The American Catholic Church has leaned left for so long that it’s hardly news any more.  This began way back when Cardinal Gibbon overruled Pope Benedict XV’s plea for peace during the Great War and pledged to President Wilson the undying fighting loyalty of millions of American Catholic boys (including my father, to whom Gibbon gave a personal pro-war pep talk at Catholic University in the winter of 1916-17).  Most Catholic bishops today grew up Democrats, so it has been easy for them to buy into the agenda of the Democratic Party, blissfully unaware of any contradiction between the party’s social agenda and the Catholic Church’s commitment to the defense of human life.  What Pope John Paul II called the “Culture of Death” is, in America, championed primarily by the Democratic Party—although the GOP is catching up fast—and the bishops are joined to it at the hip.

From time to time, however, reality intrudes, as it did, big-time, this past January, when Catholic Charities of Richmond, Virginia, actually arranged an abortion for a minor child that the U.S. Department of Health and Human Services (HHS) had placed with them for safekeeping.  The responsible bishops managed to keep the tragedy secret for several months, but The Wanderer, a small Catholic weekly, broke the story in June, and all hell broke loose.

The bishops’ Washington headquarters is known as the United States Conference of Catholic Bishops (USCCB).  It had been angling for months to secure federal grants, amounting to several million dollars, to provide foster care for minor children.  (The Richmond case involved an illegal alien whose parents could not be located.)  This was nothing new.  The left in Congress is munificent in its largesse where the Church is concerned: Catholic Charities, USA, alone receives over two billion dollars in government funding per year.  Perhaps the bishops hadn’t noticed, but their USCCB bureaucracy has grown over the years to gargantuan proportions that mirror the left-wing federal and congressional bureaucracies with which it constantly works and which distribute its funding.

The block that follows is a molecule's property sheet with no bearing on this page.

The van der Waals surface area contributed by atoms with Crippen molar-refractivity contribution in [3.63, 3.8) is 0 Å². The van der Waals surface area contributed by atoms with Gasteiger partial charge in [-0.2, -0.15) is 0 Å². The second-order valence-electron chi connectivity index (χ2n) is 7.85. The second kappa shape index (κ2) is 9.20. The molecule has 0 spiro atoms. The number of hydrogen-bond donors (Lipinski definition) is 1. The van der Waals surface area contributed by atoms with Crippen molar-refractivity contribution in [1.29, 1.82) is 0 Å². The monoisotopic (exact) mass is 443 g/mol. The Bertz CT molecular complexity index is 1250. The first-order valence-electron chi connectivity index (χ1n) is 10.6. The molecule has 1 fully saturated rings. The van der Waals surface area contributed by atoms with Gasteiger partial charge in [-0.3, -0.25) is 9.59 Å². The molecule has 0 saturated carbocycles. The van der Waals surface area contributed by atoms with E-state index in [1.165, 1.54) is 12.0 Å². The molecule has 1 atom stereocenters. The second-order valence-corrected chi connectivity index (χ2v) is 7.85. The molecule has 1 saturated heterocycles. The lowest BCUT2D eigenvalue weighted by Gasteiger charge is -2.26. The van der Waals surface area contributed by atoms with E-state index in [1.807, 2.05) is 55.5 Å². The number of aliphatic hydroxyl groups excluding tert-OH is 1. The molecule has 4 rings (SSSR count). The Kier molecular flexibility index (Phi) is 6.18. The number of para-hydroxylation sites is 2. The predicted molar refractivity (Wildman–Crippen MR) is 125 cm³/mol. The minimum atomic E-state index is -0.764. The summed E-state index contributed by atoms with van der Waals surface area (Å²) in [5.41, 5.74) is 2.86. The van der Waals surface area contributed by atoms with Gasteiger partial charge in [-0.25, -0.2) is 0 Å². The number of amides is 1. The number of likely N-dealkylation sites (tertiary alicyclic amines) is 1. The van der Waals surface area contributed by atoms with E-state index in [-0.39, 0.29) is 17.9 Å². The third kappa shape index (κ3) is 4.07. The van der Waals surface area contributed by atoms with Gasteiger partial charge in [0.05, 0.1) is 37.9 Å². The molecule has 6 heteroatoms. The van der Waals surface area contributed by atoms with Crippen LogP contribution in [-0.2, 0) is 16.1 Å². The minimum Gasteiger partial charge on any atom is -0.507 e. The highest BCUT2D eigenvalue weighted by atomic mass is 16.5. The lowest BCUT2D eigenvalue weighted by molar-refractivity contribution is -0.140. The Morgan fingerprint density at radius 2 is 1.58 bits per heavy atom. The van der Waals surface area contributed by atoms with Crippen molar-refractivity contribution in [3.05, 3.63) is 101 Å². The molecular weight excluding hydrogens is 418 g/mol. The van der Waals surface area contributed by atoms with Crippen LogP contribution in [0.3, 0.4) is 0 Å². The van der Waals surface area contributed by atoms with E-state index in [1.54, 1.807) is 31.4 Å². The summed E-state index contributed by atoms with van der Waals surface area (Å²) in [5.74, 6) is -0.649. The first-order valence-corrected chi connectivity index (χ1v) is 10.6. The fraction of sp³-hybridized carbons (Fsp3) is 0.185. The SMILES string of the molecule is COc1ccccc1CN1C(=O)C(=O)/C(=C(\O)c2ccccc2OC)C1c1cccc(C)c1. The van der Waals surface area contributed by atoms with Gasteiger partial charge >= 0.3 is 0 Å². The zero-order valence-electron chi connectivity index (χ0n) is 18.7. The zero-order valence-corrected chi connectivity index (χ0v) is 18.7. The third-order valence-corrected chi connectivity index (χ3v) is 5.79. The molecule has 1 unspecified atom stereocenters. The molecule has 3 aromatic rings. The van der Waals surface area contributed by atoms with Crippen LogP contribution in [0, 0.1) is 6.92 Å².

Naturally, when Richmond Bishop Francis DiLorenzo and his colleagues at the USCCB found out about the incident, they were shocked—shocked!—that their fine Catholic employees would allow such a travesty.  It was even worse when they discovered that, while the abortion’s facilitators apparently discussed the abortion at length with their bureaucratic colleagues in Washington before the fact, they never called a priest, much less the bishop, to ask what to do.  Poor Bishop DiLorenzo had to inform his brother bishops that “some members of . . . staff were not sufficiently aware of Church teaching.”  One exasperated Catholic official at HHS told me bluntly: “It’s come to this.  The U.S. government can’t trust the Catholic Church to take care of children.”

Here’s the nub of the problem: The Church bureaucracy has become virtually indistinguishable from its government counterparts.  Many Church bureaucrats aren’t even Catholic, but they are “experts” in social work and other fields typically funded by the government.  No wonder they are clueless when it comes to Catholic teaching: All Church employees have to take “abuse prevention” courses, but, ironically, the bishops refuse to include abortion in their definition of child abuse.  Now they are “shocked” by what happened in Richmond.

Theodore Cardinal McCarrick let the cat out of the bag just before his retirement in 2006.  When asked why the Church didn’t take more aggressive action regarding the “Catholic” politicians who vote for abortion but continue to receive the Eucharist, the cardinal daintily referred to “the need to work with politicians and other public officials rather than alienate them.  For example, money is needed for Catholic hospitals, charities, and education.”  In translation, eliminating the deliberately ambiguous passive voice, he said, “We’ve been bought.”

The Church has been in the hot tub long enough.  It’s time to shut the water off.  Only when they throw those golden handcuffs into the Potomac will our bishops be able truly to be bishops again.  Yes, it will require a renewal of sacrificial giving from the laity, but, if the bishops promise in return to do their jobs, spurning politics and embracing the Cross, it will be worth it.  We should pray that the tragedy in Richmond will bear some good fruit, after all the evil that it has exposed.